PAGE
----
Carillion buys majority stake in Ask

Manchester-based Ask Real Estate has announced that it plans to target a £500m pipeline of commercial property developments across the North, following the sale of the majority of the business to construction giant Carillion for an undisclosed sum.

Carillion has bought out Ask founding shareholders Andy Dodd, Ken Knott, Simon Bate, and Simply Red singer Mick Hucknall. Ask was established in 2000.

Ask Real Estate managing director John Hughes and finance director Jonathan Cross will retain their executive roles and will be joined on the board of Ask by Simon Eastwood, managing director of Carillion’s developments business and Peter Forsyth, Carillion’s director of strategy and investment.

The investment builds on an existing joint venture between Ask, Carillion and Tristan Capital Partners that is delivering a two-phase development at Embankment in Manchester city centre.

The first phase comprises 101 Embankment, a 10-storey, 165,000 sq ft office alongside retail and leisure units and 442-space multi-storey car park pre-let to Q-Park due for completion in July 2016.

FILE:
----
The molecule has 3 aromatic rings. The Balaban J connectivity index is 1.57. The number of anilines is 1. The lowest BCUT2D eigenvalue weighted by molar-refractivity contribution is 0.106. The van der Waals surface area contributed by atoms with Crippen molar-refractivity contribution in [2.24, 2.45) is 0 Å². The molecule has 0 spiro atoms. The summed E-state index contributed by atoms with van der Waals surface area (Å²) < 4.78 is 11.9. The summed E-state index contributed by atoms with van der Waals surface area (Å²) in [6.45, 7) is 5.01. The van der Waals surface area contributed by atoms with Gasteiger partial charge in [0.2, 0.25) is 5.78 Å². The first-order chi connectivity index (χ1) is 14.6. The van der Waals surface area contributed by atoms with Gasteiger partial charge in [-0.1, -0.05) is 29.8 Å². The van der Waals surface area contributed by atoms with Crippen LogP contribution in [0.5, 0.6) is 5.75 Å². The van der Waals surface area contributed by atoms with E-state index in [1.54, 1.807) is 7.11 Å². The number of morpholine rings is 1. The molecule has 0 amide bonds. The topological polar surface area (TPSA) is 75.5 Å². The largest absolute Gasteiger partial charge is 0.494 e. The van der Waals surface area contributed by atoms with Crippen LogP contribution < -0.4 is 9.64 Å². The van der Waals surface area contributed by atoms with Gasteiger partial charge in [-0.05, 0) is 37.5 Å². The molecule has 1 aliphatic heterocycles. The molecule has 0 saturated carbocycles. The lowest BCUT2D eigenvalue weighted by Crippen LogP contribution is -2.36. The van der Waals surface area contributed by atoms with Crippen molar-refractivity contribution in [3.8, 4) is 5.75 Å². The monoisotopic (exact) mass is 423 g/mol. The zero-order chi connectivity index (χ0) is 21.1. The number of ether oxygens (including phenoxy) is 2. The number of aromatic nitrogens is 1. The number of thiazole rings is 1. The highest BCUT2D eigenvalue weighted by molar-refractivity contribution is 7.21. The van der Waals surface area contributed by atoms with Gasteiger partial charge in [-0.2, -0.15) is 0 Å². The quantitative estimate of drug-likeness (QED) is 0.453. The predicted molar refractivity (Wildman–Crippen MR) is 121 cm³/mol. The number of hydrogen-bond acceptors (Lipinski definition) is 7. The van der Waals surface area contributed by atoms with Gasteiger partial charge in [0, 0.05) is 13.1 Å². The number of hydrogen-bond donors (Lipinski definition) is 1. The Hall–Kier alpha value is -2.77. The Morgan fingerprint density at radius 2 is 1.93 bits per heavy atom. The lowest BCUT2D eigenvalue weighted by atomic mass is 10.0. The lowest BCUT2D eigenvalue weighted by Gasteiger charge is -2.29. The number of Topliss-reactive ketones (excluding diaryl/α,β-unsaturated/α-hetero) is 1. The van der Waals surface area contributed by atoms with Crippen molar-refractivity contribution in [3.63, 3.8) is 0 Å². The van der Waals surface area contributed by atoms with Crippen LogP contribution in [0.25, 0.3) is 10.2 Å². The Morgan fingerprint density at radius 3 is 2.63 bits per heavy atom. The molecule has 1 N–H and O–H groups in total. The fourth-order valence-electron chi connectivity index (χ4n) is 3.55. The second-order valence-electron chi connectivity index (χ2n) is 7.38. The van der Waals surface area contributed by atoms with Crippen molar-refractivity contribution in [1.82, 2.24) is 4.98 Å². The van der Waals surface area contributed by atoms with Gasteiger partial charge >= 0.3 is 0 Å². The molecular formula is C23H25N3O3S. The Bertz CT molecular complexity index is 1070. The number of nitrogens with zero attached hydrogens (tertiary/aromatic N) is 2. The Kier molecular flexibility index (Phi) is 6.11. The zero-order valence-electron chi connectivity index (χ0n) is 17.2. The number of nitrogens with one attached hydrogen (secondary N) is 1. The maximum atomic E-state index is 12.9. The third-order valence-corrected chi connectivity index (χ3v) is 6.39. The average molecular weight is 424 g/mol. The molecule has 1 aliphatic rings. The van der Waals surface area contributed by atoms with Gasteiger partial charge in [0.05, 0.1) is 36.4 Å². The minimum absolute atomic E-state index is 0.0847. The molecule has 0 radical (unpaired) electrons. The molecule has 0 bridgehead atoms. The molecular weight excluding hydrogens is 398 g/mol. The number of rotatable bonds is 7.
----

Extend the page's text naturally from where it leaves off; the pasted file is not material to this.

The joint venture will also submit a planning application in February 2016 for the second phase of the scheme, an adjacent identical office building entitled 100 Embankment.

The newly-constituted board of Ask will work with Carillion Developments to identify and deliver commercial property development opportunities with a projected portfolio value of £500m over the next five years in cities across the North West, Yorkshire and the North East.

In May 2015 Ask sold its 20-acre First Street development in Manchester to Patrizia UK, a subsidiary of Patrizia Immobilien AG, the German-listed European real estate investment company, while continuing to manage the development of the scheme.

John Hughes said: “The Carillion investment into Ask Real Estate is a game changer for the business, presenting us with an exciting opportunity to marry our reputation for delivering high quality developments and spaces in urban centres with the expertise and financial resource of Carillion.”

Your Comments

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A sad end to the Ask era, they were great in the heyday of early 2000’s. No idea how much Carillion ‘paid’ but its not even enough for Carillion to report it to the stock market.

By Andrew Brittles

Good riddance Ask. First Street, ironically their last major scheme was a diabolical effort although worryingly Carillion had a hand in it too.

By No loss

I think I’m right in thinking some of the ex-directors of Ask, having cut and run, have resurfaced at student flats specialist, Select Property.

By No loss

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